Utility man Taylor Motter knows he is in a little bit of a honeymoon period with the Mariners.
On Saturday, if you include the brief stint he had in Tampa Bay last season, Motter eclipsed 100 career at-bats in the big leagues.
Needless to say, pitchers don’t really know him — and Motter isn’t all that familiar with them, either.
So why all the early success — with eight extra-base hits in his past four games — heading into the Sunday finale against Texas?
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“It really does not go anymore in depth,” Motter said, “than just seeing the ball, and hitting the ball.”
And Motter has been hitting line drives all over Safeco Field since taking over for shortstop Jean Segura, who was placed on the 10-day disabled list last Tuesday with a hamstring injury.
Motter has two home runs, including a three-run shot Saturday night off Rangers reliever Mike Hauschild in the Mariners’ 5-0 win.
Motter has four doubles, tying him with Mitch Haniger for the most on the club.
In his past 15 at-bats before Sunday, Motter already surpassed his extra-base hit total with the Rays (five in 80 at-bats) in 2016.
“His timing is very good, there is no doubt about that,” Seattle manager Scott Servais said. “He is seeing the ball well. I think he has an understanding of what his pitch is. When he’s getting it, he’s not missing it.”
The 27-year-old Florida native certainly gives Servais lineup options, especially after Segura returns, which is expected to happen this week.
Motter has played nearly 300 games total, including the minors, at all three outfield positions. As a natural shortstop, he has manned all of the infield positions except catcher.
Motter has even pitched in two games — finishing up for a Single-A game with Charlotte in 2013, and last season with the Rays.
On July 1, he came on in the ninth inning of a game Drew Smyly started against Detroit.
The Rays trailed 10-0. With two outs, Motter was summoned from the dugout.
“It was more nerve-racking than my first at-bat in the big leagues,” Motter said. “When I got done with the warmups, I had still one minute, 30 seconds on the clock. … And I had to stand there on the mound and wait for the 1:30 to go by. I had no clue what to do. I felt like everyone was watching me.”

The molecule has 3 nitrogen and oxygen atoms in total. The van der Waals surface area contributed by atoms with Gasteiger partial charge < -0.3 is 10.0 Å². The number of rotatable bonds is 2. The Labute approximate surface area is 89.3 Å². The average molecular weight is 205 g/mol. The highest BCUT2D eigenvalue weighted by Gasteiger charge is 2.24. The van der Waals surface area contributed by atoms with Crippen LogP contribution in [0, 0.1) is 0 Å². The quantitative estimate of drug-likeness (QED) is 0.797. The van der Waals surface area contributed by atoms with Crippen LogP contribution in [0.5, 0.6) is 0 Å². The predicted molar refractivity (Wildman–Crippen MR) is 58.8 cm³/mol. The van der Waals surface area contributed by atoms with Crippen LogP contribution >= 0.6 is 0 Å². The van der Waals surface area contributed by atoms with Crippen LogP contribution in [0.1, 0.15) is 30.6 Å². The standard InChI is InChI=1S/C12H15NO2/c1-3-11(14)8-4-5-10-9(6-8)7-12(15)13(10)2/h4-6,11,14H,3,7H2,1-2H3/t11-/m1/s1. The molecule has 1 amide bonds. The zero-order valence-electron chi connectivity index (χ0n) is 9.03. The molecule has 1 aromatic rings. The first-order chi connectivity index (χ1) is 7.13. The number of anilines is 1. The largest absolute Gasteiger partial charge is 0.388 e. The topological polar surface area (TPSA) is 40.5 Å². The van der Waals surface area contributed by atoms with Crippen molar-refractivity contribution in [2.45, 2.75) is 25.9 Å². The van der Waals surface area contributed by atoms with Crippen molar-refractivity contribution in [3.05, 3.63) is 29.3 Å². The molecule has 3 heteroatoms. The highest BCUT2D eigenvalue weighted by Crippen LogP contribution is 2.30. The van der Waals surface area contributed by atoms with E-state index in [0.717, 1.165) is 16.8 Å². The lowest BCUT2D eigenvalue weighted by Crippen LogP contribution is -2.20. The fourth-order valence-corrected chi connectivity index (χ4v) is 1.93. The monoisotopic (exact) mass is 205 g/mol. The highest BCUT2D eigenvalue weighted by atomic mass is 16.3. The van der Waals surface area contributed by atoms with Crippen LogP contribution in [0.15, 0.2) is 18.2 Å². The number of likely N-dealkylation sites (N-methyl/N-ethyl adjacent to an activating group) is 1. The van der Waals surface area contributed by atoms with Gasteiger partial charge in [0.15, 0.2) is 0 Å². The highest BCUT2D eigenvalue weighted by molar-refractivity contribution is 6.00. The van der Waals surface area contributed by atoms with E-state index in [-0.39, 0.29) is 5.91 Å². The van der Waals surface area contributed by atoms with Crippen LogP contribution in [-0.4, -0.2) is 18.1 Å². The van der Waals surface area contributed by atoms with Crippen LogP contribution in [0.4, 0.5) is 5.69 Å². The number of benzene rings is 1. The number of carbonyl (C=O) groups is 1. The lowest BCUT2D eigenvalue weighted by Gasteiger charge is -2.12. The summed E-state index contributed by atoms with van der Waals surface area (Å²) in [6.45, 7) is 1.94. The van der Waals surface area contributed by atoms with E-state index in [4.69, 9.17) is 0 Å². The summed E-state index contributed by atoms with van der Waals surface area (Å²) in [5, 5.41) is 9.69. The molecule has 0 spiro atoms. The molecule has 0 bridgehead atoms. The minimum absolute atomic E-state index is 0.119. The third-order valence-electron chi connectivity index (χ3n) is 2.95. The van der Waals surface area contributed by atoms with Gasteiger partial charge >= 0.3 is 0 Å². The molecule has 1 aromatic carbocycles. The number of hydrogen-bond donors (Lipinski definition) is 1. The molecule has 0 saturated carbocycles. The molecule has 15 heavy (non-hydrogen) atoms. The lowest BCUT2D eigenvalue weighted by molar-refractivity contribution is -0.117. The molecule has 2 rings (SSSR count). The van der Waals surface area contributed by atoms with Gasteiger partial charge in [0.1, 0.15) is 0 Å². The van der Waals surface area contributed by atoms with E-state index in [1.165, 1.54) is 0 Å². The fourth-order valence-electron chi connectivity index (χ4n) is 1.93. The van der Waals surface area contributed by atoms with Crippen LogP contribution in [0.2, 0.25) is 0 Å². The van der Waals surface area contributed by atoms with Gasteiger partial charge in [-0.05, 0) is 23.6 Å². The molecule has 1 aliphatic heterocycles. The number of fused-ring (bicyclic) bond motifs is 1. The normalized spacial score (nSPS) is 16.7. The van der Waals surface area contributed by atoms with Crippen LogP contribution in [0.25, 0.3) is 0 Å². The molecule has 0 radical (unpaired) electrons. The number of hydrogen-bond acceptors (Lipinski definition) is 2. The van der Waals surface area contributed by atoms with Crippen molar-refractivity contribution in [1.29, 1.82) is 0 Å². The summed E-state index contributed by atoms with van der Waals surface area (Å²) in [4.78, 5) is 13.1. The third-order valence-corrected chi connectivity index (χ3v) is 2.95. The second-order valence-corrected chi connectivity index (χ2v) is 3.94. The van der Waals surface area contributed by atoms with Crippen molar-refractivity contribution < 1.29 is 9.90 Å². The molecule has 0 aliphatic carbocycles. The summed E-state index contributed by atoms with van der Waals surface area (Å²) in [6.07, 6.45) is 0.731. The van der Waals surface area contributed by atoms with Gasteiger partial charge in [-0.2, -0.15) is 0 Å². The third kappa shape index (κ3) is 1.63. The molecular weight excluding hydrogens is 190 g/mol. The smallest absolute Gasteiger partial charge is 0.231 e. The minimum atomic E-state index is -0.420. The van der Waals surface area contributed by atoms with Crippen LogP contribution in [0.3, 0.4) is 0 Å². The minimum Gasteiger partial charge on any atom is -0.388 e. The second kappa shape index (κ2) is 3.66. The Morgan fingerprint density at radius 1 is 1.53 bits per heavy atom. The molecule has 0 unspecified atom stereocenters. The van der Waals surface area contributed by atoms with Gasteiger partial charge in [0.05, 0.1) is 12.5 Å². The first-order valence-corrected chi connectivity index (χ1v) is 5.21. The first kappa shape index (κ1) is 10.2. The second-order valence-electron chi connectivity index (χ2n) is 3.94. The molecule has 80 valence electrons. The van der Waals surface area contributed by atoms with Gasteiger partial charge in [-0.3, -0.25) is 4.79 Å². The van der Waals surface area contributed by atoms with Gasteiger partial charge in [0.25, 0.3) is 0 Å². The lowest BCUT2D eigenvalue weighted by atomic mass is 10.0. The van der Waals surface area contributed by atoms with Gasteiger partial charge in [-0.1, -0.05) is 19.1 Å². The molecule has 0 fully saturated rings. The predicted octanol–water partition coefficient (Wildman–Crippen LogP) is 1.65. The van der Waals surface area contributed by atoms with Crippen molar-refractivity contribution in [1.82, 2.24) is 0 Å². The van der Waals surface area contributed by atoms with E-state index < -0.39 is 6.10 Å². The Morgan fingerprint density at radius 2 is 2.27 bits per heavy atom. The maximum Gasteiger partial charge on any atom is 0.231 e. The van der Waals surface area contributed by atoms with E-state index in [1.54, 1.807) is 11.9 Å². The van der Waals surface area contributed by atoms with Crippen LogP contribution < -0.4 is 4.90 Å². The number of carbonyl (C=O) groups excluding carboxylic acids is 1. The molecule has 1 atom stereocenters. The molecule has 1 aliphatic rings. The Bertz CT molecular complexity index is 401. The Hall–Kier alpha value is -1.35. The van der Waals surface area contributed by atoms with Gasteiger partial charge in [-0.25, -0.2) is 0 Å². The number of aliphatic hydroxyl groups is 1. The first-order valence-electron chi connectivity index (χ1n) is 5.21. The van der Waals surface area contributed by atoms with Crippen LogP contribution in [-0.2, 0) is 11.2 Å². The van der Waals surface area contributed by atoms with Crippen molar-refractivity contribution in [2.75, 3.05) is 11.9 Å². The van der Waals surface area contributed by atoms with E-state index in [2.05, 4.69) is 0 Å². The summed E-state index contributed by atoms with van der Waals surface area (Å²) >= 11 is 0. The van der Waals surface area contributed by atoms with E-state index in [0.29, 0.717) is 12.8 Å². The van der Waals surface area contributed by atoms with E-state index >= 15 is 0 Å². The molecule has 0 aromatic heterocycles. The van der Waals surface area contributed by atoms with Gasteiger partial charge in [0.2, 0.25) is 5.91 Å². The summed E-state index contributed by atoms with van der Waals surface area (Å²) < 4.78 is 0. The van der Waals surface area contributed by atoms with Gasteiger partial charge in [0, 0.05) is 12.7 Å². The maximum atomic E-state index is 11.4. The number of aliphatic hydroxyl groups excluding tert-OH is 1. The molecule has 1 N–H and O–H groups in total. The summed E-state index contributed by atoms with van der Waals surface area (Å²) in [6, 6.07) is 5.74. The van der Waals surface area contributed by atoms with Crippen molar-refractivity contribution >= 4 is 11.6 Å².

The only instruction he received was to keep his pitches under normal fastball speeds. So he threw changeups in the 75-80 mph range.
He gave up a bloop single to catcher James McCann before getting shortstop Jose Iglesias to fly out to center field to end the inning.
Servais said he is well aware of Motter’s pitching prowess, adding that if Chase de Jong had not been able to finish the last inning of the final game in Houston to start the season, Motter would have taken the hill.
Right now, Motter is OK just swinging the bat.
“I feel comfortable and excited where I am at,” Motter said. “It is a lot different mindset than where I was last year in Tampa. This year, I am ready to go and I am ready to show these guys they made a good decision trading for me and putting me on the opening-day roster.”
Speedy outfielder Jarrod Dyson has been hit three times by pitches in the early going — including Saturday night when a Hauschild slider plunked his foot.
“He is not real happy about getting hit down on his legs,” Servais said. “They are going to pitch him inside. It is pretty apparent how teams are attacking him with fastballs and breaking balls.”
Dyson, who was given a routine day off Sunday, harbors no ill will over being hit so often.
“I am cool with it, man,” Dyson said. “It’s all part of the game. If I had to play today, I’d be in there.”
GETTING A FEEL
One M’s reliever who wasn’t sad to leave Arizona behind was right-hander Nick Vincent.
Vincent, acquired from San Diego last season, gave up five home runs in eight innings, leaving Peoria with a 9.00 ERA.
And in two of his first three regular-season starts at Houston and Los Angeles, he gave up runs in relief.
This week, Vincent has found the feel of his cut fastball, striking out six of the past seven hitters he’s faced — including a clean ninth inning Saturday.
“When you are going to Arizona, the ball isn’t doing what it usually does,” Vincent said. “So then you get to places like Houston, where there is a little bit more moisture, you have to get that ‘touch’ feel again.
“I am just making pitches now, whereas the first two games, I wasn’t.”
Corpus Christi scored three runs in the bottom of the eighth inning, rallying for a 5-4 win Saturday over Arkansas, the Mariners’ Double-A affiliate.
Outfielder Ian Miller and catcher Marcus Littlewood, who was with the Tacoma Rainiers during their PCL playoff run, had two hits apiece in a losing effort. Starting pitcher Tyler Herb struck out 10 hitters in six innings.
It was five years ago Monday — April 17, 2012 — when the Mariners recorded their 25,000th run in franchise history (Justin Smoak scored it), and their 50,000th hit (Kyle Seager).
Segura (hamstring) has started to run inside on the treadmill, but has not cut loose sprinting on the base paths outside. Still, Servais expects his leadoff hitter to return when his 10 days on the DL are up. … Reliever Steve Cishek (hip) left Sunday for a rehab stint with Double-A Arkansas. Servais expects the right-hander to make three or four appearances before the big league team evaluates where he is.
The Mariners jump into interleague play by hosting Miami for a three-game series, starting Monday at Safeco Field.
Left-hander Ariel Miranda (0-1, 5.06 ERA) will kick things off for Seattle. Right-hander Tom Koehler (0-0, 3.27 ERA) goes for the Marlins. First pitch is at 7:10 p.m.
The game can be seen on Root Sports Northwest and heard on 710-AM and the Mariners Radio Network, including mariners.com (for subscribers of MLB.tv).